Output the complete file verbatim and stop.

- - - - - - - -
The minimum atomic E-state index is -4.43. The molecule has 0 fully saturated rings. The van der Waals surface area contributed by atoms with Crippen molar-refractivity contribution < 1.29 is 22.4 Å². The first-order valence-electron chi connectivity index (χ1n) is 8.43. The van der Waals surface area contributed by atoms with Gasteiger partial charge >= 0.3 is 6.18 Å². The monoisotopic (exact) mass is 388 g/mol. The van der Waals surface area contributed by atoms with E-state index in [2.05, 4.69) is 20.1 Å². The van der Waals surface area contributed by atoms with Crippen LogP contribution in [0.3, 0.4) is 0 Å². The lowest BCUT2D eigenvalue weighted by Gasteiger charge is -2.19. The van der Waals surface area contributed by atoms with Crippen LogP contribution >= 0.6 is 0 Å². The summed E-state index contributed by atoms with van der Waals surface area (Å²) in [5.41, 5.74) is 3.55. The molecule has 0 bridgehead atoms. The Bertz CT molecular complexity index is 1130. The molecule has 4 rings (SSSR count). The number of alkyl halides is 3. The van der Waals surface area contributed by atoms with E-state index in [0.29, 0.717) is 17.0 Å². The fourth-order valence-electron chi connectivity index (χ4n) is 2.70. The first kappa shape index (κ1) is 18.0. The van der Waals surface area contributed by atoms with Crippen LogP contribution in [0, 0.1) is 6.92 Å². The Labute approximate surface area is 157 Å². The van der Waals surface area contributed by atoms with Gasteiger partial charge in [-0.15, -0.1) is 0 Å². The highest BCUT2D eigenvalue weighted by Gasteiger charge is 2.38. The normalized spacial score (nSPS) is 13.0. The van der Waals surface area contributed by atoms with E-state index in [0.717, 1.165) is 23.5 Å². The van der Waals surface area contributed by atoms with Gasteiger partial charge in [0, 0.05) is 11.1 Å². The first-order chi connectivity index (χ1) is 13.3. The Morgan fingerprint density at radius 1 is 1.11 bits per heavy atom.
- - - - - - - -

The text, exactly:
The minimum atomic E-state index is -4.43. The molecule has 0 fully saturated rings. The van der Waals surface area contributed by atoms with Crippen molar-refractivity contribution < 1.29 is 22.4 Å². The first-order valence-electron chi connectivity index (χ1n) is 8.43. The van der Waals surface area contributed by atoms with Gasteiger partial charge >= 0.3 is 6.18 Å². The monoisotopic (exact) mass is 388 g/mol. The van der Waals surface area contributed by atoms with E-state index in [2.05, 4.69) is 20.1 Å². The van der Waals surface area contributed by atoms with Crippen LogP contribution in [0.3, 0.4) is 0 Å². The lowest BCUT2D eigenvalue weighted by Gasteiger charge is -2.19. The van der Waals surface area contributed by atoms with Crippen LogP contribution >= 0.6 is 0 Å². The summed E-state index contributed by atoms with van der Waals surface area (Å²) in [5.41, 5.74) is 3.55. The molecule has 0 bridgehead atoms. The Bertz CT molecular complexity index is 1130. The molecule has 4 rings (SSSR count). The number of alkyl halides is 3. The van der Waals surface area contributed by atoms with E-state index in [0.29, 0.717) is 17.0 Å². The fourth-order valence-electron chi connectivity index (χ4n) is 2.70. The first kappa shape index (κ1) is 18.0. The van der Waals surface area contributed by atoms with Crippen LogP contribution in [0, 0.1) is 6.92 Å². The Labute approximate surface area is 157 Å². The van der Waals surface area contributed by atoms with Gasteiger partial charge in [-0.15, -0.1) is 0 Å². The highest BCUT2D eigenvalue weighted by Gasteiger charge is 2.38. The normalized spacial score (nSPS) is 13.0. The van der Waals surface area contributed by atoms with E-state index in [0.717, 1.165) is 23.5 Å². The van der Waals surface area contributed by atoms with Gasteiger partial charge in [0, 0.05) is 11.1 Å². The first-order chi connectivity index (χ1) is 13.3. The Morgan fingerprint density at radius 1 is 1.11 bits per heavy atom.